Some of you might consider it an upside-down world that sees a high-profile Microsoft leader interviewed and praises the company's reputable, successful hardware, at a time when the company is valued at $ 790 billion compared to the long-standing competitor Apple $ 778 billion. All in all, Microsoft has probably had a strong 2018 and continued to emerge as a rebuilding player in technology, and it is partly thanks to the company focusing on areas where it believes the company excels, as in work and productivity.
Along these lines comes Panos Panay, Microsoft's chief product officer, who dropped a couple of tips on what to do in a new interview with the top newspaper in Ireland, Irish Independent . [1
Does this signal mean that Microsoft is moving its surface line beyond a focus At work and into the consumer committee, Panos is asked? Not necessarily he reacts. Think about it, he continues – many people use headphones to block noise and work in an office, in cafes, in trains, and elsewhere.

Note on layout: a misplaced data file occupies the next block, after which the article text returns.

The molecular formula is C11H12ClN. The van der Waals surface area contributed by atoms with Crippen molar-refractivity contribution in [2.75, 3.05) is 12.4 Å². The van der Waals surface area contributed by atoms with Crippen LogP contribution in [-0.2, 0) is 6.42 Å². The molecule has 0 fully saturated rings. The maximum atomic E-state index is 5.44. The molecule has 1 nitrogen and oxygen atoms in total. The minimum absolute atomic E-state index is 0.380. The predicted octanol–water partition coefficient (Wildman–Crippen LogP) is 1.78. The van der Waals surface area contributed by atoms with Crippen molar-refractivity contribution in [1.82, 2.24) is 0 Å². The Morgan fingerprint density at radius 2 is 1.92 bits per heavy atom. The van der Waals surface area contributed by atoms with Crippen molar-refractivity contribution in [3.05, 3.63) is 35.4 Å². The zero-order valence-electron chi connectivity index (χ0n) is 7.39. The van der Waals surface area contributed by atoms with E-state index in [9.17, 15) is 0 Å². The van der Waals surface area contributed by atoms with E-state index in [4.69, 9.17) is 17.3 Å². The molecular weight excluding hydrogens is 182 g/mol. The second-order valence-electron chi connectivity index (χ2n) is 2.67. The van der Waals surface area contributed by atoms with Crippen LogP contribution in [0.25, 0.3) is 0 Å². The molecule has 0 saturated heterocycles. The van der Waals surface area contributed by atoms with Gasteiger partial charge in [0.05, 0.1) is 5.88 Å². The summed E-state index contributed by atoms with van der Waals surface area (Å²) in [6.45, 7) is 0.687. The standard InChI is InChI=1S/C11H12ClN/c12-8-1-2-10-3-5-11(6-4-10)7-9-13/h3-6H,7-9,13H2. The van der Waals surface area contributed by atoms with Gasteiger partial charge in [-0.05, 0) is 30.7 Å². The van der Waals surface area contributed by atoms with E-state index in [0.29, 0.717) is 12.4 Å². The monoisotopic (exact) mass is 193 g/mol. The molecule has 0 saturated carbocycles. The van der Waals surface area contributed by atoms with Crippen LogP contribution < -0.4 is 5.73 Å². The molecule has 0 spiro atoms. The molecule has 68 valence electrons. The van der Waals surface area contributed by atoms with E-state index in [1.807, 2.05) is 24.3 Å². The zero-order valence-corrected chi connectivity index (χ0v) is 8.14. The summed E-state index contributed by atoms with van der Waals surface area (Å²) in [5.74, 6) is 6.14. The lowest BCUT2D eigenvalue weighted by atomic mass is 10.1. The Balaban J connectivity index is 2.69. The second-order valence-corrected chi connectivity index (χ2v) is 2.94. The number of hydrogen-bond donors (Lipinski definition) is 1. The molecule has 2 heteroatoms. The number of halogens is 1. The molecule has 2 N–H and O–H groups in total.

As a natural questioner, the questioner asks, okay, if you think about mixing the work and the personal in that way, by bringing a typical personal product such as that for work, in which other ways you think the same way to expand the surface?
While he acknowledges that he obviously cannot post a product roadmap, here is Pano's answer:
"Are we done with experiences for people at work and at home? The answer is yes. Then you will see new form factors that can Do it, or do you need it? The answer is absolutely, and that's how it comes together. For me, work and home are like life, whether the unit is in the kitchen at home, in the home office, in the workplace or on your body. So yes, you want to see more products that focus on where our customers are going to be. "
Does that mean that we are finally going to take our hands on a rocky surface phone, a collapsible device or something completely new, perhaps it masks one phone and a PC together? We've seen a contraction all over the world in PC and tablet sales, so it will certainly be interesting to see what Microsoft boils up to here, given that it has been largely successful on the surface so far.